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DNS

1. What is DNS?
Domain Name System is a service that can be installed on any
windows server operating system to resolve the Name to IPAddress
and vice-versa. TCP/IP networks, such as the Internet, use DNS to
locate computers and services through user-friendly names

Q2. What is DDNS?


Dynamic DNS or DDNS is a method of updating, in real time, a
Domain Name System to point to a changing IP address on the
Internet. This is used to provide a persistent domain name for a
resource that may change location on the network.

Q3. What are the resource records in DNS?

A (Address) Maps a host name to an IP address. When a computer


has multiple adapter cards and IP addresses, it should have multiple
address records.
CNAME (Canonical Name) Sets an alias for a host name. For
example, using this record, zeta.tvpress.com can have an alias as
www.tvpress.com.
MX (Mail Exchange) Specifies a mail exchange server for the
domain, which allows mail to be delivered to the correct mail
servers in the domain.
NS (Name Server) Specifies a name server for the domain, which
allows DNS lookups within various zones. Each primary and
secondary name server should be declared through this record.
PTR (Pointer) Creates a pointer that maps an IP address to a host
name for reverse lookups.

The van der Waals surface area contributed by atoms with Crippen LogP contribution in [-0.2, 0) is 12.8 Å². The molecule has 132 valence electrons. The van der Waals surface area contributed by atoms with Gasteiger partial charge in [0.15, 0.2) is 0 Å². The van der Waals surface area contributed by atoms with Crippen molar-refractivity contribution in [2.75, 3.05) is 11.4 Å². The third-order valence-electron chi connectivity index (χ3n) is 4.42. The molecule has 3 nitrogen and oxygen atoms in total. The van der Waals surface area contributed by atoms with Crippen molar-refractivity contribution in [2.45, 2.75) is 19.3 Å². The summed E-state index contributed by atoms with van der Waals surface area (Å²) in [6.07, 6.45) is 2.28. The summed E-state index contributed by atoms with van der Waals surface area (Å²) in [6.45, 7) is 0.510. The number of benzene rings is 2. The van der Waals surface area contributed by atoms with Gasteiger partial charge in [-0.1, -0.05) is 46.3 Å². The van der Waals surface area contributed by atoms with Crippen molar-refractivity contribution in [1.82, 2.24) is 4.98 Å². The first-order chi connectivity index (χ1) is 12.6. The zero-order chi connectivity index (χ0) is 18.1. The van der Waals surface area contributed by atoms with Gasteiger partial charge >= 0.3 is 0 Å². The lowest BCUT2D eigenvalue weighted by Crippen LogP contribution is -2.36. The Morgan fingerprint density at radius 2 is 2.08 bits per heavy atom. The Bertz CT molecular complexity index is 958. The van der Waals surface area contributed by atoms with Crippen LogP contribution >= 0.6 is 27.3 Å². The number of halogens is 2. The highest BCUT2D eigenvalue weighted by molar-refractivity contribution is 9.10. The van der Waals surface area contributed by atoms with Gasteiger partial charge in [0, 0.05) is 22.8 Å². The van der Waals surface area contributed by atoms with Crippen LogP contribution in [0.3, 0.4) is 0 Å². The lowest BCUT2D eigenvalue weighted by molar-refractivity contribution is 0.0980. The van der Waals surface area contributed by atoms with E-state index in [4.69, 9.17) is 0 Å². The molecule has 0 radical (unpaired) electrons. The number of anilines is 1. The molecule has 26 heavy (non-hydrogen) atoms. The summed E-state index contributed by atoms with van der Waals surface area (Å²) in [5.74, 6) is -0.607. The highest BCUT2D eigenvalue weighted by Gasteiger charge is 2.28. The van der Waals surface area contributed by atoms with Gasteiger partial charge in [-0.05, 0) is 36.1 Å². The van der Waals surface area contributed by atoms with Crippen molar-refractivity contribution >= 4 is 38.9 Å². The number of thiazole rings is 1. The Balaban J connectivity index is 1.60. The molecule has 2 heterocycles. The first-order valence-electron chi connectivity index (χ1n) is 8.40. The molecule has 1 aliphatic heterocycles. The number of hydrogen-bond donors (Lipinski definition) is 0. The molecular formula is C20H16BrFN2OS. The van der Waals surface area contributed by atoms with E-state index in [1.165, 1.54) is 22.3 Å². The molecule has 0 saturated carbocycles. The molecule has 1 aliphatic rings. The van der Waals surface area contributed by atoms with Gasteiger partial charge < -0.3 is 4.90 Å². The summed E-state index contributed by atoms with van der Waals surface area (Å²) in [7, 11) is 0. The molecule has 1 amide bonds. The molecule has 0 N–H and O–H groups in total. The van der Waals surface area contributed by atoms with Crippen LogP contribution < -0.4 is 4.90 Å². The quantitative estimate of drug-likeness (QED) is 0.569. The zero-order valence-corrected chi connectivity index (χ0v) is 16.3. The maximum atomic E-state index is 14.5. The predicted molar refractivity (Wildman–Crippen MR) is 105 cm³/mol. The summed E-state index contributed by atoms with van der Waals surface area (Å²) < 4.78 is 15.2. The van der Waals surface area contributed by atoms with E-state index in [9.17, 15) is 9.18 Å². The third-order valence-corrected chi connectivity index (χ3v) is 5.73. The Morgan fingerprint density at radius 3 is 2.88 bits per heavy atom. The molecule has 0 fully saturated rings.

SOA (Start of Authority) Declares the host that is the most
authoritative for the zone and, as such, is the best source of DNS
information for the zone. Each zone file must have an SOA record
(which is created automatically when you add a zone).

Q4. What are a Forward and Reverse Lookup?

Forward Lookup: When a name query is send to the DNS server


against to IP address, it is generally said a forward lookup.
Reverse Lookup: DNS also provides a reverse lookup process,
enabling clients to use a known IP address during a name query and
look up a computer name based on its address.
Q5. What is Primary zone?
This is the read and writable copy of a zone file in the DNS
namespace. This is primary source for information about the zone
and it stores the master copy of zone data in a local file or in AD DS.
Dy default the primary zone file is named as zone_name.dns in
%windir%System32DNS folder on the server.

Q6. What id Secondary zone?


This is the read only copy of a zone file in the DNS namespace. This
is secondary source for information about the zone and it get the
updated information from the master copy of primary zone. The
network access must be available to connect with primary server. As
secondary zone is merely a copy of a primary zone that is hosted on
another server, it cannot be stored in AD DS.

Q7. What is stub Zone?


A stub zone is a read only copy of a zone that contains only those
resource records which are necessary to identify the authoritative
DNS servers for that particular zone. A stub zone is practically used
to resolve names between separate DNS namespaces. This type of
zone is generally created when a corporate merger or acquire and
DNS servers for two separate DNS namespaces resolve names for
clients in both namespaces.

A stub zone contains:


The start of authority (SOA) resource record, name server (NS)